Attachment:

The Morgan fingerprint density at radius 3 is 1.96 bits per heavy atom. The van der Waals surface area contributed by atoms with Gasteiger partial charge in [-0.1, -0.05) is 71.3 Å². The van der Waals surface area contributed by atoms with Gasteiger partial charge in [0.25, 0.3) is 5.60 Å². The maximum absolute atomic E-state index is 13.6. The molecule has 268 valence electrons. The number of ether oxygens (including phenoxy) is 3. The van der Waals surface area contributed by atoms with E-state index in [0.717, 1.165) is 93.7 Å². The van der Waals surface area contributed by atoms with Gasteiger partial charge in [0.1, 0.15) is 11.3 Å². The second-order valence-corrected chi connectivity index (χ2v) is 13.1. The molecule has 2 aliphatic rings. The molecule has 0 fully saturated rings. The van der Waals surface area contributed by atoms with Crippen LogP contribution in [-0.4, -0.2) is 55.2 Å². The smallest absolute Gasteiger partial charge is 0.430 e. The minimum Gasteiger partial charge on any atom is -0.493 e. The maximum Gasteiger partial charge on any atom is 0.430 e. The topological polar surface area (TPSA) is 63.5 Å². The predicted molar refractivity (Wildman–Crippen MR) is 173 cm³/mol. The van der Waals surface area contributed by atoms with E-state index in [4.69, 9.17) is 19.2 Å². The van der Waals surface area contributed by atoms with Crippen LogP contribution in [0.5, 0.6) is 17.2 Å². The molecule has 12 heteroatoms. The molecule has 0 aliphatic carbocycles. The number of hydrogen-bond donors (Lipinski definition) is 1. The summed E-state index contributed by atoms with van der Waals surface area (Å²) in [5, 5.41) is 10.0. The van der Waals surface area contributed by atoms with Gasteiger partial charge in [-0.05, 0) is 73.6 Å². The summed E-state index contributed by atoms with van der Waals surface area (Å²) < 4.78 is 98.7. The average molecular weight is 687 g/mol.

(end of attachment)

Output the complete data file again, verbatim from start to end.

The Morgan fingerprint density at radius 3 is 1.96 bits per heavy atom. The van der Waals surface area contributed by atoms with Gasteiger partial charge in [-0.1, -0.05) is 71.3 Å². The van der Waals surface area contributed by atoms with Gasteiger partial charge in [0.25, 0.3) is 5.60 Å². The maximum absolute atomic E-state index is 13.6. The molecule has 268 valence electrons. The number of ether oxygens (including phenoxy) is 3. The van der Waals surface area contributed by atoms with E-state index in [0.717, 1.165) is 93.7 Å². The van der Waals surface area contributed by atoms with Gasteiger partial charge in [0.1, 0.15) is 11.3 Å². The second-order valence-corrected chi connectivity index (χ2v) is 13.1. The molecule has 2 aliphatic rings. The molecule has 0 fully saturated rings. The van der Waals surface area contributed by atoms with Crippen LogP contribution in [-0.4, -0.2) is 55.2 Å². The smallest absolute Gasteiger partial charge is 0.430 e. The minimum Gasteiger partial charge on any atom is -0.493 e. The maximum Gasteiger partial charge on any atom is 0.430 e. The topological polar surface area (TPSA) is 63.5 Å². The predicted molar refractivity (Wildman–Crippen MR) is 173 cm³/mol. The van der Waals surface area contributed by atoms with E-state index in [4.69, 9.17) is 19.2 Å². The van der Waals surface area contributed by atoms with Crippen LogP contribution in [0.5, 0.6) is 17.2 Å². The molecule has 12 heteroatoms. The molecule has 0 aliphatic carbocycles. The number of hydrogen-bond donors (Lipinski definition) is 1. The summed E-state index contributed by atoms with van der Waals surface area (Å²) in [5, 5.41) is 10.0. The van der Waals surface area contributed by atoms with Gasteiger partial charge in [-0.05, 0) is 73.6 Å². The summed E-state index contributed by atoms with van der Waals surface area (Å²) < 4.78 is 98.7. The average molecular weight is 687 g/mol.